Thursday, February 16, 2012

Joining forces 
Atmospheric pattern and model projections pointing 
to a Mid-Atlantic Winter Storm Sunday into Monday


5:10 PM EST 2/16/12  We offer this composite overview map of snowfall potential for the #PDIII snow event this weekend in the Mid-Atlantic. Note that we have not established snowfall amounts, but for now are focusing on liquid equivalents until the event gets closer.


ABOUT THE SNOWFALL PROJECTION MAP
  • Preliminary: This is a preliminary estimate of areas where we believe snowfall may accumulate in the late Saturday to early Monday period (2/18-20/2012). 
  • Map Colors: Bright white on this map represents where we believe the best chance for "plowable snowfall" may occur. The grey color on this map indicates more of "nuisance" snowfall which may still require removal.
  • Amounts: Snowfall ranges and specific amounts are generated once onset of snow in the region is within 48 hours. 
  • Timing: We will issue an updated version with a timeline this evening.
Credit for this map goes to Forecaster Jason Warren of our Ohio Valley Winter Stormcast page, which you can view on Facebook. Additional details will be posted in the main site Winter Stormcast tab as we approach the evening.

12:30 PM EST 2/16/12 Latest model runs have indicated more consensus is developing in the project data for a potential President's Day weekend storm. The GFS model (mid-range model) and the NAM (short range model) have both painted a very similar solution which is an increasing wintry scenario for the Mid-Atlantic states. 


NOAA model projection for 8 AM Sunday morning shows low pressure moving through the Carolinas, with the  5,000 foot freezing line parallel with I-68. Liquid amounts from GFS suggest about an inch of liquid could fall, but the big question is how much of that liquid falls as rain and how much falls as frozen precipitation.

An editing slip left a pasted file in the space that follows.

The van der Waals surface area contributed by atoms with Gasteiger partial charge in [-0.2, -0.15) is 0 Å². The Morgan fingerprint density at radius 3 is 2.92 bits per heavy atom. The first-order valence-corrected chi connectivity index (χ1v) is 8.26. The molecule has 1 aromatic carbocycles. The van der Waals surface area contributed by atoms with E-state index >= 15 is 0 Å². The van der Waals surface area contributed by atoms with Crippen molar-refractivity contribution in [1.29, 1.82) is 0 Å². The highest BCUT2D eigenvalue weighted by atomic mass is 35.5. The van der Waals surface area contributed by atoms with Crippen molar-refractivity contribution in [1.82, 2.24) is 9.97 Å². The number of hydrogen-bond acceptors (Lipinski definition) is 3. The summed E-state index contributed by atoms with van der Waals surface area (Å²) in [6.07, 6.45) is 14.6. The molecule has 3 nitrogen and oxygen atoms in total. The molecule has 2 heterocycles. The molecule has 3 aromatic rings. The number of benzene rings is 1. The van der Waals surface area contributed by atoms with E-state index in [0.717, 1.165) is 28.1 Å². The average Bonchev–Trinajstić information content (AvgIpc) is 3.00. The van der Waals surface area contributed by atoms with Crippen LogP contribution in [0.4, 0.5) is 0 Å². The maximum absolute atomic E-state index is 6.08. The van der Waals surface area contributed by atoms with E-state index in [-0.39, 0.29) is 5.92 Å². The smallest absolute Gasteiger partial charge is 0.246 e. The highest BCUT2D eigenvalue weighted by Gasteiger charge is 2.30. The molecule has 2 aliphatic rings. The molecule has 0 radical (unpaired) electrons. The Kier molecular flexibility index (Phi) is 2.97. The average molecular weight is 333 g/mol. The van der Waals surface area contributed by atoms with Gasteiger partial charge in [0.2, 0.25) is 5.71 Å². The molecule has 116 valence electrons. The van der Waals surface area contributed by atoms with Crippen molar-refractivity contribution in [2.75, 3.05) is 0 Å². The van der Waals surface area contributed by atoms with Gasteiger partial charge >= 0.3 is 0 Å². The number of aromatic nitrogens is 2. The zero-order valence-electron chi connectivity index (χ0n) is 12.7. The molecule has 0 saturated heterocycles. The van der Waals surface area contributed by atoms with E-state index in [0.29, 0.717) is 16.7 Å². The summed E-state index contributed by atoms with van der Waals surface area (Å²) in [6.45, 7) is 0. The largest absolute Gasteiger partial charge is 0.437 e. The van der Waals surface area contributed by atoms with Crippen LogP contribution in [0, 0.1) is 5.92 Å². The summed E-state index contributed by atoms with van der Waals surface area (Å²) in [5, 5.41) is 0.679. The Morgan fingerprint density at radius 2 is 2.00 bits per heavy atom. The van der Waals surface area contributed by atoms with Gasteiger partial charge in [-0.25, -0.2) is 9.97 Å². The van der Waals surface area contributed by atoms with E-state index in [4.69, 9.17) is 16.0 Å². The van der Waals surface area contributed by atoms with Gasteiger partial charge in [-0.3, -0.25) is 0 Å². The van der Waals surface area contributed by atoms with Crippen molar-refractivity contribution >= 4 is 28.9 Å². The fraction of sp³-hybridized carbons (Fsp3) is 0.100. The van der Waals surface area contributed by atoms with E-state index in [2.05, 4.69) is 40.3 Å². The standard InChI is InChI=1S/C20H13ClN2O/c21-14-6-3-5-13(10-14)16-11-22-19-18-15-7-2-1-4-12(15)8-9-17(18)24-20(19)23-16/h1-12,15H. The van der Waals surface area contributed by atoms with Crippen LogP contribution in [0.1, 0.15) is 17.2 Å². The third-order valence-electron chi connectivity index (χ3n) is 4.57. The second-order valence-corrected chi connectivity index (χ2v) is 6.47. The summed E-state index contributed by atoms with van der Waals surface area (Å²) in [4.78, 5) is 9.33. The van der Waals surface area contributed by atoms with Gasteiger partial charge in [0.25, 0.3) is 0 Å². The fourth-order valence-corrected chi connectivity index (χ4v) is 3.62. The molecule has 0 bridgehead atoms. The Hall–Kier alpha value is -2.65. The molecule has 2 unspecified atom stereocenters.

Additional details on this developing situation for the region are posted in the Winter Stormcast Zone.   (Forecaster Greg J. and the Foot's Forecast Winter Storm Team)

9 comments:

Andy, Southern York County, PA said...

With a system like this it is never a good idea to post snow totals 3 days out because things will change.  The feb 2010 blizzards were modeled to be a big hit north of Philly in one storm, and a big hit near Richmond for the other.  Final result we were hit.  As the storm gets closer expect model shifts.  I never want to be in the Bullseye 3 days out becasue it will change.  Sometimes for the worse, but also for the much better.

Andy, Southern York County, PA said...

PLENTY OF UNCERTAINTY AND MODEL MAYHEM TO CONTINUE.  THAT"S WHAT MAKES TRACKING A STORM FUN! :)

<pre><span>MODEL DIAGNOSTIC DISCUSSION
NWS HYDROMETEOROLOGICAL PREDICTION CENTER CAMP SPRINGS MD
219 PM EST THU FEB 16 2012

VALID FEB 16/1200 UTC THRU FEB 20/0000 UTC


...SEE NOUS42 KWNO ADMNFD FOR THE STATUS OF THE UPPER AIR INGEST...

12Z NAM/GFS EVALUATION INCLUDING THE ECMWF AND PREFERENCES

...SHORTWAVE TROUGH OVER THE OHIO VALLEY...

LARGE-SCALE MODEL FORECASTS ARE SIMILAR.

...UPPER LOW NEAR SOUTHERN CALIFORNIA...

PREFERENCE: GFS OR 00Z ECMWF

THE SOLUTION SPREAD IS QUITE SUBSTANTIAL FROM SATURDAY
ONWARD...WITH THE LOW'S TRACK POSSIBLY DEPENDENT UPON THE
EVOLUTION AND INTERACTIONS OF 3 SEPARATE SHORTWAVE TROUGHS MOVING
TO ITS NORTH. MODEL INITIALIZATION OF THESE SYSTEMS IS A
CONCERN...PARTICULARLY THE SHORTWAVE TROUGH ENTERING BRITISH
COLUMBIA...WITH MID-LEVEL DIAGNOSTICS FIELDS FROM THE GFS ALIGNING
BEST WITH THE STRUCTURE SEEN ON WATER VAPOR IMAGERY COMPARED TO